Wearing a thousand-yard stare after his first night stint in the Nürburgring 24 Hours, Kevin Gleason looks like a soldier who’s just returned from a brutal firefight.
“It was insane out there,” says Gleason, who was one of the winning co-drivers in last year’s 25 Hours of Thunderhill, the longest race in North America. “It’s the most intense thing I’ve ever done in a race car. It was Thunderhill times one-thousand.”
The Nordschleife — the original portion of the Nürburgring — is the most fearsome racetrack in the world. Formula 1 stopped going there after Niki Lauda’s horrific wreck in 1976, and professional sports car racing ceased on the circuit in 1983 because of safety concerns. But the Nordschleife remains open for lapping days and a series of endurance races headlined by an early summer 24-hour event.
In recent years, the Nürburgring 24 Hours has been contested by Le Mans-spec GT cars run by professional quasi-works teams from Audi, Porsche, Subaru, BMW, and Mercedes-Benz. (An Aston Martin V8 Vantage GT3 car finished fifth overall this year.) But the race also draws amateurs in pedestrian Ford Fiestas and VW Golfs. This year, there were 165 entries with speed differentials of more than 60 miles per hour and drivers of wildly varying skills sharing a 15.8-mile-long circuit so fast, narrow, and dangerous that it’s no longer considered viable for professional racing.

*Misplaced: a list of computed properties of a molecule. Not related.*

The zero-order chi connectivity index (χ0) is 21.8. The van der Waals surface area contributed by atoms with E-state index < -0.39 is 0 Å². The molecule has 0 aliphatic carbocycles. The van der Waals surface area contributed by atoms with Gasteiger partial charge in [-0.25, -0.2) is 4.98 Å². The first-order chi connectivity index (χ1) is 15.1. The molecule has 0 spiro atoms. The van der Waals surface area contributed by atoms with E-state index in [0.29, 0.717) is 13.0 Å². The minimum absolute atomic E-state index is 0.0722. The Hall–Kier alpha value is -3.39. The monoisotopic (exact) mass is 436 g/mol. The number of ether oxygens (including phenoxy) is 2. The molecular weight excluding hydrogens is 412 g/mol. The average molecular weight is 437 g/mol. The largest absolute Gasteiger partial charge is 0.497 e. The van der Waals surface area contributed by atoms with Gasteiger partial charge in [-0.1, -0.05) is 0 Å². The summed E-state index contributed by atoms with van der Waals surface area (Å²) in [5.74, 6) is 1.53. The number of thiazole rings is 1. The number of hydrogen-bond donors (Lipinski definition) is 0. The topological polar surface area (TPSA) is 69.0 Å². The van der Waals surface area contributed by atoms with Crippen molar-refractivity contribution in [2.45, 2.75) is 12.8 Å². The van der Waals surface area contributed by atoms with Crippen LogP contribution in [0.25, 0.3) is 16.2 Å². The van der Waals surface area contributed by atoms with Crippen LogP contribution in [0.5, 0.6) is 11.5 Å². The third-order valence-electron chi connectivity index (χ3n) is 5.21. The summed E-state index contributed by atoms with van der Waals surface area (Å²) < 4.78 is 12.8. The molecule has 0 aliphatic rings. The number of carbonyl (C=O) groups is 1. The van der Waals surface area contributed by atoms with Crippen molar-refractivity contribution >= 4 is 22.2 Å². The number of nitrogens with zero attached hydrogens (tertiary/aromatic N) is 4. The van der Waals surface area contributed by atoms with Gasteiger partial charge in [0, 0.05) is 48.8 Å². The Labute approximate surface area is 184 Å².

The result, says Rolex 24 class-winner and Le Mans veteran Shane Lewis, is that the Nürburgring 24 Hours is the greatest enduro in the world. “You can take all of the racetracks in the world and put them together and they wouldn’t be as good as one lap around this place,” he says.
Rides can be rented for anywhere from $5000 to $50,000. This year’s Nürburgring 24 Hours race drew about a dozen Americans, ranging from Grand Am regular Charles Espenlaub to Jim Michaelian, CEO of the Grand Prix Association of Long Beach. The most experienced, though, is club racer Matt McFadden, who started coming to the Nordschleife 10 years ago.
This year, McFarland spent five hours languishing in the pits after a co-driver wrecked the Opel Astra he was renting. “I’m a little disappointed,” he admits near the end of the race, “but I still got three stints — in the night, at dawn, and during a beautiful day when you could smell the barbecue and hear the music blaring around the track.”
Espenlaub was smiling, too, despite destroying a 911 when a tire failed at 140 miles per hour and he backed the Porsche into a guardrail. “I’d do this again in a heartbeat,” he says. “You’re not fulfilling your passion for motorsports if you don’t come here at least once.”